It soon should be easier for home-schooled students in the Indiana Area School District to enroll in courses at Indiana County Technology Center.
Indiana school board members agreed Monday to change the wording of a proposed district policy governing homeschoolers, which has been under discussion by the Personnel and Policy Committee.
The policy would reduce barriers for home-schooled students who want to enroll in specialized courses that cannot be duplicated at home, and the change adopted Monday would place the same qualification for students to attend the technology center as for students to wish to take art and music classes in the Indiana schools. District resident Denise Botsford encouraged a change in the language suggested at the committee meeting, “A student may attend the ICTC under the sponsorship of the school district provided they are making adequate progress toward graduation and with the approval of the superintendent.”
Botsford said the phrase “‘making adequate progress toward graduation’ is vague and general and could inadvertently create loopholes that are open to interpretation in the future,” and recommended that the policy should say “The child may attend … provided his education is in compliance with the Pennsylvania home school law.”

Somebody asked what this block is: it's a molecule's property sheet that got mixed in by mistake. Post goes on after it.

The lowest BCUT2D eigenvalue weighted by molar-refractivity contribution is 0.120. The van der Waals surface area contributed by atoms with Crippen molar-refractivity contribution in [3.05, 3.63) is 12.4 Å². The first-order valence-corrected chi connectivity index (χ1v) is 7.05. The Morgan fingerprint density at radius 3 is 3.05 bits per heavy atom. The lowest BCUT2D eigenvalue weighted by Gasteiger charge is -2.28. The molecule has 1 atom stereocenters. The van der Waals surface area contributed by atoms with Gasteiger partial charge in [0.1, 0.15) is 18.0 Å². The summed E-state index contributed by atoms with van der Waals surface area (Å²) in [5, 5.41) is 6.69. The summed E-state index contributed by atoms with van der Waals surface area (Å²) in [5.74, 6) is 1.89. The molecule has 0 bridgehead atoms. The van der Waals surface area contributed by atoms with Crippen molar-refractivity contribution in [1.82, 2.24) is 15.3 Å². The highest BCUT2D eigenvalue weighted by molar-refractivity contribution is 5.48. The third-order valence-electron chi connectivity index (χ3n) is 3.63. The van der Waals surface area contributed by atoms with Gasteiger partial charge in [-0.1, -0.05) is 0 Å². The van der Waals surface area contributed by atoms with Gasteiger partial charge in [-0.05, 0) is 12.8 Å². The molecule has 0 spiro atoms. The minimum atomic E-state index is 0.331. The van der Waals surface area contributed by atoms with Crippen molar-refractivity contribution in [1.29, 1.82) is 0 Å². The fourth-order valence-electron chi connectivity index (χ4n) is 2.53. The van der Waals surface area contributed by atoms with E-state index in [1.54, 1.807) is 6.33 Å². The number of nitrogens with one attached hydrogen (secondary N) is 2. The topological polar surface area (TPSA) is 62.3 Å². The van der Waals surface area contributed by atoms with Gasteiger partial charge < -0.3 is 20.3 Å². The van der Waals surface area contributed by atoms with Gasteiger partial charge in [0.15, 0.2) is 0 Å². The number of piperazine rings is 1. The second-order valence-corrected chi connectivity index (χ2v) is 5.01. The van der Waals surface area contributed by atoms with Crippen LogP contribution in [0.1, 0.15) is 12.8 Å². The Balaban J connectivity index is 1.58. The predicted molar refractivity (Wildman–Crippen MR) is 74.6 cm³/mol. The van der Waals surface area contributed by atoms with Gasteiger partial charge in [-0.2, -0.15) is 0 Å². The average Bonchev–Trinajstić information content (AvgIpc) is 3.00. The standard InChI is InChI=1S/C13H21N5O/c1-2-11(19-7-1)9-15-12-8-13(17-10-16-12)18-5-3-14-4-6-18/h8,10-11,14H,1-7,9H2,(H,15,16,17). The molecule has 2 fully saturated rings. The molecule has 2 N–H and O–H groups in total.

High school teacher Jason Rummel said he believes home-school students have little trouble transitioning to the structure of a classroom.
He endorsed the change, telling the board that students educated at home have done well in his music instruction classes. “Home-schooled students have integrated seamlessly with the rest of the class, have demonstrated high achievement and have proven to be valuable contributors to our success in ensemble performance,” Rummel said.
“I understand the concern that home-school students would not adjust well to the classroom setting. Not only is that idea reflective of outdated stereotypes, but it also demonstrates a lack of understanding of the modern homeschooler. … they work hard, excel in academics and learn from participating every day. They are smart, kind, well-behaved — sometimes misbehaved — diligent, and just like any other kid, they can drive you crazy one minute and make you so proud the next.”
Directors voted to have the committee incorporate the language Botsford suggested, and the revised policy will be presented later for the board’s final approval.